The History of Fly-Fishing in Fifty Flies
I first checked out the book The History of Fly-Fishing in Fifty Flies from the local library, but I enjoyed it so much that I bought my own copy. Fly fishing is both a nostalgic and an artistic pastime. Often, the flies we use are elevated above standard trout fare. As a result, a perfectly tied Silver Doctor or Gray Ghost can be appreciated for their aesthetic beauty as much as anything, but let’s not forget the reason for their existence – to fool fish.
Over the decades, an array of fly patterns have received the label classic, and The History of Fly-Fishing in Fifty Flies by Ian Whitelaw gives you much of the background of how these patterns came to be. Here you’ll learn about the circumstances that lead innovative fly tyers to coin patterns such as the Royal Coachman, Gold-Ribbed Hare’s Ear Nymph, Matuka Streamer, and 46 others. And that’s not even counting the dozens of side stories about spin-off patterns that these flies inspired.
Some of these patterns even have roots in Pennsylvania, such as the Elk Hair Caddis. The fly was created by Al Toth, who often fished Loyalsock Creek in Lycoming County. Loyalsock Creek is a tributary of the Susquehanna River and is known for its steep gradient and rushing waters. Around 1957, Toth began developing a fly that would be more buoyant than traditional patterns. Thus, the Elk Hair Caddis was born. Inspired by a G.E.M. Skues’s pattern, the Little Red Sedge, Toth’s imitation replaced landrail feathers with elk hair and the effort produced a high floating fly that didn’t even need a front hackle.
Interestingly enough, the Elk Hair Caddis gained popularity on western rivers first, and then made its way back home here in the east. Toth moved to Dillon, MT, in 1973 and started his own fly tying business and guided fishermen. He also wrote articles for various fly fishing magazines. Since then, his creation has made the cover of Fly Fisherman magazine three times.
Theodore Gordon, who could be considered the father of modern dry fly fishing, was born in Pittsburgh, PA, in 1854. By the 1880s, brown trout stockings were beginning to take hold in much of North America, and anglers soon found out that they were much harder to catch then their rainbow and brook trout brethren. However, these newly-arrived browns, much to the delight of Gordon, who now resided in the Catskills of New York, seemed more geared toward surface feeding.
Using patterns sent to him by the fly tyer Frederick Halford as reference, Gordon developed a pattern that was better suited for New England’s freestone streams rather than England’s chalk streams. The results were flies more representative of the insects found here, and a movement that became known as the Catskill school of fly tying, punctuated by upright wings, long tails, and full hackles. As Whitelaw writes, “[Gordon’s] experiments with colors, proportions and materials eventually led him to create a fly that came to define a regional fly tying style, one that is still very much alive and kicking more than a century later.”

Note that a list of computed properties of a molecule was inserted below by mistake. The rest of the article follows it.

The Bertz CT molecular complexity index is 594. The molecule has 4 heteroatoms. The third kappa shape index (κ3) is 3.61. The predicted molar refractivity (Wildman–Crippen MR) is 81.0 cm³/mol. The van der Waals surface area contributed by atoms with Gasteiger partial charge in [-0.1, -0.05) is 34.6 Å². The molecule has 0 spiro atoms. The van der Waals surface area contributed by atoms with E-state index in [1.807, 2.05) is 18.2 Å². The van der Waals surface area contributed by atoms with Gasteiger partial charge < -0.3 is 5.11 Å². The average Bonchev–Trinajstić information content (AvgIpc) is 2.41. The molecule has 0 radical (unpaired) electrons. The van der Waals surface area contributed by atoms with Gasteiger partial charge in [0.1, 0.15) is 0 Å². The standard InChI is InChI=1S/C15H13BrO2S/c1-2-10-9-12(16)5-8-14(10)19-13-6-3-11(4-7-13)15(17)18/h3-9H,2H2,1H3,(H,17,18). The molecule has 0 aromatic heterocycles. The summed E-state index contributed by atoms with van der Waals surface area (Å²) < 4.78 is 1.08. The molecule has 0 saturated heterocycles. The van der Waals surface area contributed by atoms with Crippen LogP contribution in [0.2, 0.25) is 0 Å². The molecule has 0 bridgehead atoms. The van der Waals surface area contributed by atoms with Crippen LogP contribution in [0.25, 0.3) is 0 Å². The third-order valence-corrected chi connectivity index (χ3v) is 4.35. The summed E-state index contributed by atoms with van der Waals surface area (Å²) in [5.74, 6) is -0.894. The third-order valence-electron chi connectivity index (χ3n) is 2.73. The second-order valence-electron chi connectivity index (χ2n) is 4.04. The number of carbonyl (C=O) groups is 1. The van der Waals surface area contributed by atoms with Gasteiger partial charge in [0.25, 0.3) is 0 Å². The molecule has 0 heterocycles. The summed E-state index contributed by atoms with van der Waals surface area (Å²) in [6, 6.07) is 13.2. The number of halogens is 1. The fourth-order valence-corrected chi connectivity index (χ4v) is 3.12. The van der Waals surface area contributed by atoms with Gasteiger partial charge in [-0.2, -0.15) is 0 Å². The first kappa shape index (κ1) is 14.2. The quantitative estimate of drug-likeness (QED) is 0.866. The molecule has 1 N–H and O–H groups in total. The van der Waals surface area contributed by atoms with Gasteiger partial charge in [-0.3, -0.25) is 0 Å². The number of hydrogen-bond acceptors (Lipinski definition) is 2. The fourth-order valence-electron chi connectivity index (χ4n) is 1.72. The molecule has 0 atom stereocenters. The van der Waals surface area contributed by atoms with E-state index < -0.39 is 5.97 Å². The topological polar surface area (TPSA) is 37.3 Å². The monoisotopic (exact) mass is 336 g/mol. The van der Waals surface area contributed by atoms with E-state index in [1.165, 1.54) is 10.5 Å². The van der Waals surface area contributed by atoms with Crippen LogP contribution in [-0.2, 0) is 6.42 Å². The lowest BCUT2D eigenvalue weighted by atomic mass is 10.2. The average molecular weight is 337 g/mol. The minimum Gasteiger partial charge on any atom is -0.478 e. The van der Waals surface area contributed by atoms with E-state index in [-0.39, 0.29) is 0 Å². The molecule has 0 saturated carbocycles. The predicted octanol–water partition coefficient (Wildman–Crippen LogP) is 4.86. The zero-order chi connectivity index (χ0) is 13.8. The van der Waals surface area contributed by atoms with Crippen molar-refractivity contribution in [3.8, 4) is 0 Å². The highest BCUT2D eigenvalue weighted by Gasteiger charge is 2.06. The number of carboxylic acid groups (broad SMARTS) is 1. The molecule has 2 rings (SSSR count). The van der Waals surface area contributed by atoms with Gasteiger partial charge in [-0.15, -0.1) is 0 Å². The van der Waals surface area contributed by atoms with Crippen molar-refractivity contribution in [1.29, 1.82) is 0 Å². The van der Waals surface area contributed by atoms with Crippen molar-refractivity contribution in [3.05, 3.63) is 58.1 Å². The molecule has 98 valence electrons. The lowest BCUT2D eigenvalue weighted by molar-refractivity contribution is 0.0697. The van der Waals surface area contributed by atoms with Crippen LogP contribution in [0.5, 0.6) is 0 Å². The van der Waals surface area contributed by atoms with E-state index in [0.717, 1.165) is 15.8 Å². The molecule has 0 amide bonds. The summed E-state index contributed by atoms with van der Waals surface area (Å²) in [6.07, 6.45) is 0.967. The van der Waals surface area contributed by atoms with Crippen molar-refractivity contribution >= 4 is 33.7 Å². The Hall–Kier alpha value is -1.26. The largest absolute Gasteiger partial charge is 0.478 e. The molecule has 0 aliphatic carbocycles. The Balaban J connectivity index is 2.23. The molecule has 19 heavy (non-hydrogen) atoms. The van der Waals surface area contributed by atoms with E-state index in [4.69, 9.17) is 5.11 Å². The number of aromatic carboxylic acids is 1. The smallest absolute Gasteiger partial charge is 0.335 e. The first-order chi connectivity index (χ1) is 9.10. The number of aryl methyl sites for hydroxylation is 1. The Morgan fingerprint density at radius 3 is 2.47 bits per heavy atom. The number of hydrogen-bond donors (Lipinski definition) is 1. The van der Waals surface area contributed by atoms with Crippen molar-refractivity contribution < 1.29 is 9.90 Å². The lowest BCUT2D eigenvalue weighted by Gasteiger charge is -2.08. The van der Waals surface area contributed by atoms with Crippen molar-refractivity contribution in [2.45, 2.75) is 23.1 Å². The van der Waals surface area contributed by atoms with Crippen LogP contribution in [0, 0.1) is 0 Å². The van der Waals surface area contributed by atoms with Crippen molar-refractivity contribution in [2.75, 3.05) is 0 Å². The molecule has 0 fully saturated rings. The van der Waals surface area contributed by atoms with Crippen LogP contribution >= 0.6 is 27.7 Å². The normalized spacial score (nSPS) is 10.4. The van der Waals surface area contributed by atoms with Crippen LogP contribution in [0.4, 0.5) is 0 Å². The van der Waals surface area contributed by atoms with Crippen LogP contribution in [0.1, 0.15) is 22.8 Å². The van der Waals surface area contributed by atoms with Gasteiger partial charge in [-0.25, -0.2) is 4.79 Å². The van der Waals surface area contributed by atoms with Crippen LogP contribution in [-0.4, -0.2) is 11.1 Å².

In this book, Pennsylvanians are credited with three other flies that have reached iconic status in the sport, the Flymph (James Leisenring 1941), the Comparadun (Al Caucci 1974), and the Clouser Minnow (Bob Clouser 1988). Although Dave Whitlock of Oklahoma gets credited for his innovative grasshopper imitation, Dave’s Hopper, the author does mention that Pennsylanian Ed Shenk was working on a similar, and more simplistic, imitation around the same time, the Letort Hopper. Both varieties have earned their places in every fly angler’s box.
When reading about the history of these famous fly patterns, you’re really reading about the history of fly fishing. Anglers have always been presented with situations that required them to be innovative and creative in order to be successful. New patterns are derived every year (if not every day!) by fishermen trying to figure out how to catch the most elusive fish in their favorite streams. And there’s no doubt that with the quality of materials available to us today that we have a great advantage over our predecessors and many of today’s patterns are extremely effective. However, that doesn’t mean we shouldn’t still pay homage to those who came before us and who laid the groundwork for our discoveries.
The Woolly Bugger, for instance, is perhaps one of the most well-known, most used flies in the world of fly fishing today. It’s almost impossible to find someone who isn’t carrying at least a couple variations of this pattern in their fly boxes. The fly was created by Russell Blessing (another Pennsylvanian) in 1967.
Although Blessing gets credit for this pattern, it borrows heavily from the Woolly Worm, which was developed and made popular almost 20 years earlier. And going back farther still, that style of tying with the palmered hackle over the body originated in England in the 1600s.
That’s the beauty of this book. It reminds us of where we come from, which, to borrow an oft-used phrase, is the only way to know where we’re going.
The History of Fly-Fishing in Fifty Flies by Ian Whitelaw is a book that you can read a dozen times and pull new and interesting information from each time. I highly recommend this one for your personal library.